A special summit of the European Union’s leadership has been called for 22-23 November to negotiate the EU’s budget for 2014-20.
The meeting was called by Herman Van Rompuy, the president of the European Council, on Monday (3 September), after it became clear that a political agreement on the multiannual financial framework (MFF) would not be within reach of a summit scheduled for 18-19 October. The October summit will now be devoted largely to the eurozone crisis, as will another summit on 13-14 December.
Member states’ ministers for European or foreign affairs failed to bridge their differences during an informal meeting in Cyprus last week (30 August). Even before that, a briefing paper prepared by Cyprus, the holder of the rotating presidency of the EU’s Council of Ministers, had made it plain that hopes for a breakthrough in October were unrealistic.
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Balancing the budget
Until now, the disagreements between member states have mainly focused on the overall size of the MFF and of the balance between policy areas. A group of net contributors to the EU’s budget, including the United Kingdom, the Netherlands and Sweden, want to slash the European Commission’s proposal for an MFF worth €1,033 billion by around €100bn. Another group, headed by Poland, wants to preserve EU spending on cohesion policy for poorer regions. Such differences, diplomats suggest, will deepen in the second half of this month, when Cyprus plans to attach actual figures to specific MFF headings.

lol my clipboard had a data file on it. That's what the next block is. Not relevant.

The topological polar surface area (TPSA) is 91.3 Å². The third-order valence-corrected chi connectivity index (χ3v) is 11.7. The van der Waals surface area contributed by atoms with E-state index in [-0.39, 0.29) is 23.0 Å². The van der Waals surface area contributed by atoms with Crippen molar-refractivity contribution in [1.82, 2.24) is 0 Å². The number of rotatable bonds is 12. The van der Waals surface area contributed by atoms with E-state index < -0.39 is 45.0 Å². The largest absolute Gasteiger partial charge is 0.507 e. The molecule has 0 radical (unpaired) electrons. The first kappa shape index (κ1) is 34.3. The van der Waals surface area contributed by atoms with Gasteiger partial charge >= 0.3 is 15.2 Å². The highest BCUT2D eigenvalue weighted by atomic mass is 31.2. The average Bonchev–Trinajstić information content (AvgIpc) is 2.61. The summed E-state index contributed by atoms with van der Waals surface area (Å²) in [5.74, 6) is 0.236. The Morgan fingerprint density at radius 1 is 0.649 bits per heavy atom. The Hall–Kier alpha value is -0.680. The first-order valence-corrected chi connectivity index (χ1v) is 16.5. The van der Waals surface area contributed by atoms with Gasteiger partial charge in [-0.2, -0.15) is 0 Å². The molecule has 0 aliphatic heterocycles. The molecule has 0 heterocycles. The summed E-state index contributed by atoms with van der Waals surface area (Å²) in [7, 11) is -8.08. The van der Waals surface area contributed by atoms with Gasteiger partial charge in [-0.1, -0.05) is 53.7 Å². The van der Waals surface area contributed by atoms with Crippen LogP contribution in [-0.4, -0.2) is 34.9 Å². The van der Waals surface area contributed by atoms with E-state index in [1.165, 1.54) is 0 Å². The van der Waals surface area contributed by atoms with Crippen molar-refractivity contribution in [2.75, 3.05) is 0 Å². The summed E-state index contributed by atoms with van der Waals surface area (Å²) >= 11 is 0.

“Once you’ve got figures [on the MFF], that is all anyone wants to talk about,” a diplomat said. The least painful solution, the diplomat suggested, would be an equal decrease across all budget headings. But several other issues will complicate the negotiations. The rebate on the UK’s contribution to the EU budget is expected to come under intense pressure, while several member states have hinted that they might reduce their contribution to the European Development Fund, the main source of EU development aid, which is not part of the EU budget.
Because of the special summit in November, the General Affairs Council – the monthly meeting of ministers for European or foreign affairs – has been brought forward from 26 November to 20 November.